Machine Learning for Email by Drew Conway, John Myles White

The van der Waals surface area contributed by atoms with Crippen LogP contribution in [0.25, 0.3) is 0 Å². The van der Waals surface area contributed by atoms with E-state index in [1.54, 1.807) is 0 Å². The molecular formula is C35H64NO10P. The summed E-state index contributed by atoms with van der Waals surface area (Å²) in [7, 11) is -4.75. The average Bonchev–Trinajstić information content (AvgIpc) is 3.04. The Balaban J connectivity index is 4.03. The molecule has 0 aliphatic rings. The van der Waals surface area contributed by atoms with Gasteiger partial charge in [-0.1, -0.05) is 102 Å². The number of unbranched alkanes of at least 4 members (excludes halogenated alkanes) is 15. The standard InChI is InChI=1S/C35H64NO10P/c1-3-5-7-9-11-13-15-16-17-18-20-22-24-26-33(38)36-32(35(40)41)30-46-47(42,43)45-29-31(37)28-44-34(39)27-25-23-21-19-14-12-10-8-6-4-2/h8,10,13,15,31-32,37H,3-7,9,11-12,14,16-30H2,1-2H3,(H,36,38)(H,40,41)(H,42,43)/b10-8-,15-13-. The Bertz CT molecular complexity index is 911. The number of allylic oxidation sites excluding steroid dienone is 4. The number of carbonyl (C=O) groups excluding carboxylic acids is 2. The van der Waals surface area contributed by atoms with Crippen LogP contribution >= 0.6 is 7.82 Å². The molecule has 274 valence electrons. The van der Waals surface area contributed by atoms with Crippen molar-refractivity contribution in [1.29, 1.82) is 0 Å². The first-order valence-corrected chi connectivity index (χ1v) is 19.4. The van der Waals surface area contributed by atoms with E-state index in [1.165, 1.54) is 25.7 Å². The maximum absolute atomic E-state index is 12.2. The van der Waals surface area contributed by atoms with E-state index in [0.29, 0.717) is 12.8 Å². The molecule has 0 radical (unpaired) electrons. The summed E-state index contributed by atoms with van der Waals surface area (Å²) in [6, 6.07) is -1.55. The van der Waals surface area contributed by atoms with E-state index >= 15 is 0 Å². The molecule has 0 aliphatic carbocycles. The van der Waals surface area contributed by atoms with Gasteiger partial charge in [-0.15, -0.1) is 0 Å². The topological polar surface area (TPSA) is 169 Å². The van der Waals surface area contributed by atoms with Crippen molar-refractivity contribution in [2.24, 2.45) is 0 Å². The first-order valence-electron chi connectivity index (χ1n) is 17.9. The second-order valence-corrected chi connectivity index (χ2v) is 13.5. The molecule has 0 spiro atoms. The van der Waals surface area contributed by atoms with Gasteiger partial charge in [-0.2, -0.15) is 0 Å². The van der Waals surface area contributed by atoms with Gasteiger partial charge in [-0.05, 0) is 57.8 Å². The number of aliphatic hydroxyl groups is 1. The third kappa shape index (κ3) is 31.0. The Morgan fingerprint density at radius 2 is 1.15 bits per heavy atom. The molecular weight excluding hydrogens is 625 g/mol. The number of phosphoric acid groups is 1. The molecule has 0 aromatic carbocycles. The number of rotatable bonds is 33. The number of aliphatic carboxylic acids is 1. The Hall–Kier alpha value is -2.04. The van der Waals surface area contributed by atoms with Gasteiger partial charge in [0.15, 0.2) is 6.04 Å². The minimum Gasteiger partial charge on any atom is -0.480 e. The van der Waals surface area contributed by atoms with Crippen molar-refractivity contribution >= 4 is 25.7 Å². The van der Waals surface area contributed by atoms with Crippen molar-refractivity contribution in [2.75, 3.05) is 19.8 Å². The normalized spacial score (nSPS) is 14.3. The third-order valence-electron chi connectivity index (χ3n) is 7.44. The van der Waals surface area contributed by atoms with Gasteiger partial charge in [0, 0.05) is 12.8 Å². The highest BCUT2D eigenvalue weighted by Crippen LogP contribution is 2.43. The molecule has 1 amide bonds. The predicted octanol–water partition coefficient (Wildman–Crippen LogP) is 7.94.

As long as we assume we’ve working with rectangular arrays, we’ll be able to use lots of powerful mathematical techniques without having to think very carefully about the actual mathematical operations being performed. For example, we won’t explicitly use matrix multiplication anywhere in this book, even though almost every technique we’re going to exploit can be described in terms of matrix multiplications, whether it’s the standard linear regression model or the modern matrix factorization techniques that have become so popular lately thanks to the Netflix prize. Because we’ll treat data rectangles, tables, and matrices interchangeably, we ask for your patience when we switch back and forth between those terms throughout this book. Whatever term we use, you should just remember that we’re thinking of something like Table 2-1 when we talk about data. Table 2-1. Your authors NameAge Drew Conway 28 John Myles White 29 Since data consists of rectangles, we can actually draw pictures of the sorts of operations we’ll perform pretty easily.